Margaret Fredricks and Emily Lowe, two
senior science majors who also have a strong interest in German, have
been awarded Deutscher
Akademischer Austausch Dienst (DAAD) annual grants to study and do
research in Germany during the academic year 2000&endash;2001.
Fredricks, a double major in chemistry and German studies,
describes the day she learned that she had won the award as one of
her happiest. "My parents were here for the weekend to hear my senior
science symposium talk," says Fredricks. "They were just getting into
the car to go and do some shopping while I got ready for the talk
when I came running out of my dorm in my bath robe and called them
back in to read the email from Hilary Shaw [announcing the award]. It
made my presentation go a lot smoother. At the end of my
presentation, Professor Davis announced the good news to everyone in
the audience. The room lit up with excitement. It was one of my best
Fredricks will spend ten months at the University
of Munich, where she will focus her research on catalytic degradation
in the Heck reaction, which is similar to the Stille reaction that
she researched for her thesis. Both reactions are used to form
carbon-to-carbon bonds. She began her thesis project with a Summer
Undergraduate Research Fellowship from Pfizer Corporation and
continued the project during both semesters this year.
Of her future plans Fredricks says, "I plan to get my Ph.D. in
chemistry. I would like to be a German chemist. That is, I would like
to work for a company that has dealings with both the United States
and Germany and hope to travel and live in both countries."
Emily Lowe, a double major in geology and geography, had
already started looking for a job when she received word that she had
won a DAAD grant. " I thought it [the award] would be announced
earlier, and since it was late March, I assumed they just hadn't
gotten out the 'we-regret' letters," she says. " I am really excited
to be continuing with my research. Although it is not exactly what I
did for my thesis, it is within the same field."
will conduct her work at the University of Heidelberg. The research
will encompass the study of the trace elements of rocks called
pyroxenites. She completed a thesis this year on the ferrous/ferric
iron ratios in metapelites (metamorphosed rocks, which prior to
metamorphism were mudstones). "Emily was a student in both my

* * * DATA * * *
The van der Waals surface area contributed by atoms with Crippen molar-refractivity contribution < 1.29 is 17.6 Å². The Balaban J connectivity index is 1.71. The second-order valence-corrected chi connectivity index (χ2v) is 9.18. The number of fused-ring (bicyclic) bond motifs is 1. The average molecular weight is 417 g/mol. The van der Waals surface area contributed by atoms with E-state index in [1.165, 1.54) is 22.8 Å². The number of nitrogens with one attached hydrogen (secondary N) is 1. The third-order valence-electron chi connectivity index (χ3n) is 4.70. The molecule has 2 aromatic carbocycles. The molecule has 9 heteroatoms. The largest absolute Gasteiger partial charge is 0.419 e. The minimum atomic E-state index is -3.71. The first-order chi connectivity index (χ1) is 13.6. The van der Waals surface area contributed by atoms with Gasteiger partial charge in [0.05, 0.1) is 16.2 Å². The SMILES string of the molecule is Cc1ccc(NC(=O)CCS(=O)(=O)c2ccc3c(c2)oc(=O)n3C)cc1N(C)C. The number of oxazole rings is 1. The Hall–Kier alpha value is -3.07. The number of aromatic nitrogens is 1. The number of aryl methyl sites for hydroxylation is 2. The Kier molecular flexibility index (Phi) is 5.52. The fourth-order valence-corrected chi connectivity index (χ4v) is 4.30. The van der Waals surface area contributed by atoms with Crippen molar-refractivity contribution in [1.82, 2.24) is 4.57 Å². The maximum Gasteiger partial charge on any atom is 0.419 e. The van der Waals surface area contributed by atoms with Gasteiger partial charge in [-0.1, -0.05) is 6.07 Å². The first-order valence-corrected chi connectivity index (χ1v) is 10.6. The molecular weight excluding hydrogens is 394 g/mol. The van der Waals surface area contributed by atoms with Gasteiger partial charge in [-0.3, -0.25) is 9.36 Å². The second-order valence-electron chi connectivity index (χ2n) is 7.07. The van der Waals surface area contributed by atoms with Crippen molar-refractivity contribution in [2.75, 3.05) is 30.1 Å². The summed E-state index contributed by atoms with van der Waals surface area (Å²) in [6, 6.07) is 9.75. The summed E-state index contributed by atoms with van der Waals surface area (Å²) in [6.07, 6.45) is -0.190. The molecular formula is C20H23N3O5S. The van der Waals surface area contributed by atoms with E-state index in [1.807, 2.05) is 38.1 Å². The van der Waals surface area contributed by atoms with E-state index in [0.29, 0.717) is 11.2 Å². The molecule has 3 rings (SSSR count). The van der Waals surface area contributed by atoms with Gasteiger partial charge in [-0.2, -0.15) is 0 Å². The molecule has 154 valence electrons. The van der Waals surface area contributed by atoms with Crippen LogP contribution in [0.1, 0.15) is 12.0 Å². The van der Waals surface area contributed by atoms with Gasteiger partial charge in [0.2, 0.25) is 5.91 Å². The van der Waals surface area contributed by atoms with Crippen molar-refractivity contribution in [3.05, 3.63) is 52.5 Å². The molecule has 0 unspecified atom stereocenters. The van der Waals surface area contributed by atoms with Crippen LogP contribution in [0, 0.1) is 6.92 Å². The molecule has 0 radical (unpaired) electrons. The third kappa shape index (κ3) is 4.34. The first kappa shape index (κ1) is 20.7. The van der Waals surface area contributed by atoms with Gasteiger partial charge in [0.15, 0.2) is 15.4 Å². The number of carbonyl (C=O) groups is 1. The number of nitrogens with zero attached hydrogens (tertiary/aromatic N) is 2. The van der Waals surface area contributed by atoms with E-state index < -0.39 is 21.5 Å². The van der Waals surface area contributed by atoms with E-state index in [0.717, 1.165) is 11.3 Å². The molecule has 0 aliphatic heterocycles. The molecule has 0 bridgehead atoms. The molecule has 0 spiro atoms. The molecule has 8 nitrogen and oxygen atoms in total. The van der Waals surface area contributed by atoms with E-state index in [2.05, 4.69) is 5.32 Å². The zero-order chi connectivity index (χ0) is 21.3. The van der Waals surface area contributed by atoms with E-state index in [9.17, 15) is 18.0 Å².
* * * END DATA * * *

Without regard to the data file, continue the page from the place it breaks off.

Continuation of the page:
mineralogy and petrology classes last year," says M. Darby Dyar,
visiting assistant professor of geology and Lowe's adviser. "In both
classes, she was the most enthusiastic, the hardest working, and the
brightest student (among a peer group of extremely talented women).
In lecture, she was a frequent participant in discussions, and she
was never afraid to ask questions or seek clarification. In lab, she
spent many hundreds of hours mastering the skills needed for the
courses, and she was also generous in giving her time to help others
less talented in the class. Outside of class, Emily read every word
of reading I assigned and sometimes asked for more."
Lowe's future plans include pursuing a graduate degree in some field
of geology, perhaps geochemistry, mineralogy, or petrology. She hopes
to take a year or two off after her year in Germany to "actually do
geologic work in the real world for awhile and see how that focuses
[her] future plans."
About the DAAD
DAAD (The German Academic Exchange
Service) is a private, self-governing organization of the
universities in Germany. Its purpose is to promote international
relations between institutions of higher education, especially in the
fields of academic and scientific exchange. Among the many programs
sponsored by DAAD is the fellowship program to provide a year of
study in a German university to graduates of United States colleges
and universities. The selection committee looks for overall academic
achievement and feasibility of the proposed plan of study. DAAD is
interested in candidates from a broad range of disciplines, but
students in the sciences are especially encouraged to apply. Awards
cover ten months of study, including airfare, health insurance, and a
monthly maintenance allowance.
Twelve Mount Holyoke
nominees have won DAAD awards since the program began in 1985. MHC
seniors have won placements to study chemistry, computer science,
economic development, mathematics, pharmacology, psychology, geology,
German studies, literature, and biology.